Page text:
Central Oregon DailyNational Archives clean red powder dumped on Constitution display by protesters

National Archives clean red powder dumped on Constitution display by protesters

National Archives clean red powder dumped on Constitution display by protesters

National Archives clean red powder dumped on Constitution display by protesters

WASHINGTON (AP) 鈥 Conservationists at the National Archives are still working to clean up the building鈥檚 rotunda area after a pair of apparent聽environmental protesters聽on Wednesday聽dumped reddish powder聽on the display case housing the original U.S. Constitution.

National Archives administrators granted The Associated Press exclusive access to the site Thursday afternoon as conservationists continue the painstaking work of cleaning the pinkish-red powder from the nooks and crannies of the document鈥檚 protective housing. Their tools include everything from vacuum cleaners to cotton swabs to bags full of shredded erasers.

The Archives building鈥檚 rotunda, which displays the Constitution and the Declaration of Independence, will remain closed Friday as the cleanup work continues.

Two men聽dumped the powder聽onto the horizontal display case around 2:30 p.m. Wednesday.

鈥淲e are determined to foment a rebellion,鈥 one man said, in a video posted on social media. 鈥淲e all deserve clean air, water, food and a livable climate.鈥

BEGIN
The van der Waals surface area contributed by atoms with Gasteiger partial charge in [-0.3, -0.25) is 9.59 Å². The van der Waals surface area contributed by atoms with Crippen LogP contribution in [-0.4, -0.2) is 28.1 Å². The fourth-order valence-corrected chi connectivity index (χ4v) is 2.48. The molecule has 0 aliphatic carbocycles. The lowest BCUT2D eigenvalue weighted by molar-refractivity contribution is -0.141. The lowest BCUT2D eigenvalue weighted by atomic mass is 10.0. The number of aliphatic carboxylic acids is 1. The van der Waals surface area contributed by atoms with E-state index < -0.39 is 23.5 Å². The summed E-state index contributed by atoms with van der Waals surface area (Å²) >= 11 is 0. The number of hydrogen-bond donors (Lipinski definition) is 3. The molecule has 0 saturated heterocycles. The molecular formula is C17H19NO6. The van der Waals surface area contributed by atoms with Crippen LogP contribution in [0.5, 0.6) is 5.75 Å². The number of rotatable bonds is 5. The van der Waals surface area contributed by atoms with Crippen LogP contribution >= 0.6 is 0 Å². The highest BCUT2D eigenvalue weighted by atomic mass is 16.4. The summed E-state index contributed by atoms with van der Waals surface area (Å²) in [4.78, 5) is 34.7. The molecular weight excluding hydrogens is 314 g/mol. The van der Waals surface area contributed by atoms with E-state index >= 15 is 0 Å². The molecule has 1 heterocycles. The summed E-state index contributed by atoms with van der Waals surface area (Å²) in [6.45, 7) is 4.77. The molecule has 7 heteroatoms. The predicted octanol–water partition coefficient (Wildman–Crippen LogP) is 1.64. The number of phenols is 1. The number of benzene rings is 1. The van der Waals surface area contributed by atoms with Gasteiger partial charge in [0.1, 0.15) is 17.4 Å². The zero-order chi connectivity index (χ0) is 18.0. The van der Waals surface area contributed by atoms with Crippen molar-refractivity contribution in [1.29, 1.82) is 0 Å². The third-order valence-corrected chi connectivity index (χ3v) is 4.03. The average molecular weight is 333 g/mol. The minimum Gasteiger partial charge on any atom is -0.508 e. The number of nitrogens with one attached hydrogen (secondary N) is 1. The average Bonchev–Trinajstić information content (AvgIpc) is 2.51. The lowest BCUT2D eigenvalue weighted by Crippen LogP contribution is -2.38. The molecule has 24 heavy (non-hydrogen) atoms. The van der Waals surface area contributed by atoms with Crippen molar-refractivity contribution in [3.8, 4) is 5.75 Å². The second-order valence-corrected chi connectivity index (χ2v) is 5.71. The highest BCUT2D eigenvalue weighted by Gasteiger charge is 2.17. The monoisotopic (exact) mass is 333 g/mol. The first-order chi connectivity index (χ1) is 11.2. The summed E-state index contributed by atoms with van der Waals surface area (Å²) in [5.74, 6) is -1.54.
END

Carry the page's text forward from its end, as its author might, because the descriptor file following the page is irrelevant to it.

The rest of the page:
Police then led the pair away, leaving a trail of powder out the door.

In the immediate aftermath, cleanup crews were reluctant to use any sort of water or liquids in the cleanup, especially since they were still unsure of the exact makeup of the powder.

鈥淚f you鈥檙e working with a dry powder pigment, using water would just turn it into paint,鈥 said Supervisory Conservator Amy Lubick. 鈥淔ortunately we鈥檙e confident that none of the pigment penetrated the casing.鈥

The historic document itself is undamaged and locked away. Subsequent analysis revealed that the powder dumped on the case was a mixture of pigment powder and cornstarch. The resulting powder was so fine that an industrial vacuum failed to pick up much of it.

Cleanup crews were 鈥渙n their hands and knees until midnight鈥 Wednesday and resumed their work Thursday morning working to capture every bit of the powder, said National Program Preservation Officer Stephanie Hornbeck.

Conservationists at the National Archives reached out to colleagues at the National Gallery of Art for tips on specialized cleaning products to use around delicate textiles. They also used decidedly old-school methods such as long cotton swabs and standard-issue erasers.

Hornbeck displayed several bags of shredded eraser material which were piled up and gently rubbed into stained areas, gradually turning from white to pink as they picked up particles of pigment.

Archivist of the United States Colleen Shogan said she鈥檚 not sure when the exhibit will be open to the public again, but said she was 鈥渢hrilled by the amazing work鈥 put in by her conservation staff.

Shogan also said she鈥檚 in contact with local law enforcement authorities to ensure the two vandals are fully prosecuted.

鈥淭he real impact of this is on the thousands of people who came to Washington, D.C., today and tomorrow to see the Constitution and the Bill of Rights, and won鈥檛 be able to,鈥 she said.

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